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Tuesday, January 13, 2009

Bamboo bikes for the masses - Velonews story

How can carbon fiber technology trickle down to African villagers?
By Matt Pacocha
Posted Feb. 26, 2008

Craig Calfee hopes to prove that one person with one idea can make a difference in some of the poorest corners of the planet. The maker of some of the most exclusive and sought after carbon-fiber bikes on the market, Calfee plans to use his knowledge to teach Africans how to build themselves bamboo cargo bikes.

Why bamboo?
Calfee made his first bamboo frame about ten years ago and his product line has included a bamboo model — a high-end design sold in boutique shops — for the past three years. Besides its classy aesthetics, Bamboo’s vibration damping and stiffness make it perfect for frame construction, says Calfee.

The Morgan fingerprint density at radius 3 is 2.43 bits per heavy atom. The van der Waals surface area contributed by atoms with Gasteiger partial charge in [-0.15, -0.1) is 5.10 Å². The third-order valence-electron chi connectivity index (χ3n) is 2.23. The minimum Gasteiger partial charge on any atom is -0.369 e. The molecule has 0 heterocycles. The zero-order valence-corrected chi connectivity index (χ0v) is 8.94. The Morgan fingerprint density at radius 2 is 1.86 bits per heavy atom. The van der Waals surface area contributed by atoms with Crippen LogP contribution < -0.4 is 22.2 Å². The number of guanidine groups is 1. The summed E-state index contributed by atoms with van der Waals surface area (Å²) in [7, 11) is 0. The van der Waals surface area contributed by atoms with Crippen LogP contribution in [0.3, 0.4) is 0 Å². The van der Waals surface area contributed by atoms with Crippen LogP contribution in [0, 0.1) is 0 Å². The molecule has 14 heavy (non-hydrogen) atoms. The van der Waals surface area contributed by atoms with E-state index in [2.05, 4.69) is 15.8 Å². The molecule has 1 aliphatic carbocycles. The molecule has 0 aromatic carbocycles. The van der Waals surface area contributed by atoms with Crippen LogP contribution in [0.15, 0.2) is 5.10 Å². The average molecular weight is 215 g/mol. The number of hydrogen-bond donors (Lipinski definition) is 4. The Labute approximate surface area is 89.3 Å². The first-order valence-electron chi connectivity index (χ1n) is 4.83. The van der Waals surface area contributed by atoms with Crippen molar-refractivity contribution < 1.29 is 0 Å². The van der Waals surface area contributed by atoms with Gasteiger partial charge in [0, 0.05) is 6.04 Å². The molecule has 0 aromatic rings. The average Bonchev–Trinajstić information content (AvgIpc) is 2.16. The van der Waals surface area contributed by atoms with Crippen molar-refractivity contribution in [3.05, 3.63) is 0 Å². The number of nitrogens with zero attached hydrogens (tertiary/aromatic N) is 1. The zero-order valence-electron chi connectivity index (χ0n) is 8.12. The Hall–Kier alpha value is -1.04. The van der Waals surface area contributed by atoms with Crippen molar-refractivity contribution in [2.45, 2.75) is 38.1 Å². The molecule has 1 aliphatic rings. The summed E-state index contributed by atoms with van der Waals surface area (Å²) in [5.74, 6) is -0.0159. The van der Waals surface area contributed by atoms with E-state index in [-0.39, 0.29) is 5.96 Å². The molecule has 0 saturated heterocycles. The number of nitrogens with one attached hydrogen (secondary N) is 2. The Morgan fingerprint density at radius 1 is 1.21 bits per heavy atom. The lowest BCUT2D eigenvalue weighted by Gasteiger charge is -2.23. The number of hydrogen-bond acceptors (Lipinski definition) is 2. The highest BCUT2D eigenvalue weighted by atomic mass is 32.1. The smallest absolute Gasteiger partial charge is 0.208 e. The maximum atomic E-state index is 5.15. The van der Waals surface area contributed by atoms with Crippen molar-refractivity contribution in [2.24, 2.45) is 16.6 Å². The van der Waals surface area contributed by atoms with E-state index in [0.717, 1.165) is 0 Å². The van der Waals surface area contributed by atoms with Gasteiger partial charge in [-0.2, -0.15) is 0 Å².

But one reason he likes the material so much is its low carbon footprint. A carbon fiber or metal frame might be lighter on the road, but, from a green perspective, nothing treads more lightly on the planet than a bamboo bicycle, he says.

His bamboo frames are built using a method similar to his carbon fiber bikes. The smoked bamboo tubes are selected based on a rider’s size and desired feel, then mitered and the junctures are wrapped with an epoxy-soaked carbon. Some customers choose a hemp wrap for an even more natural look.



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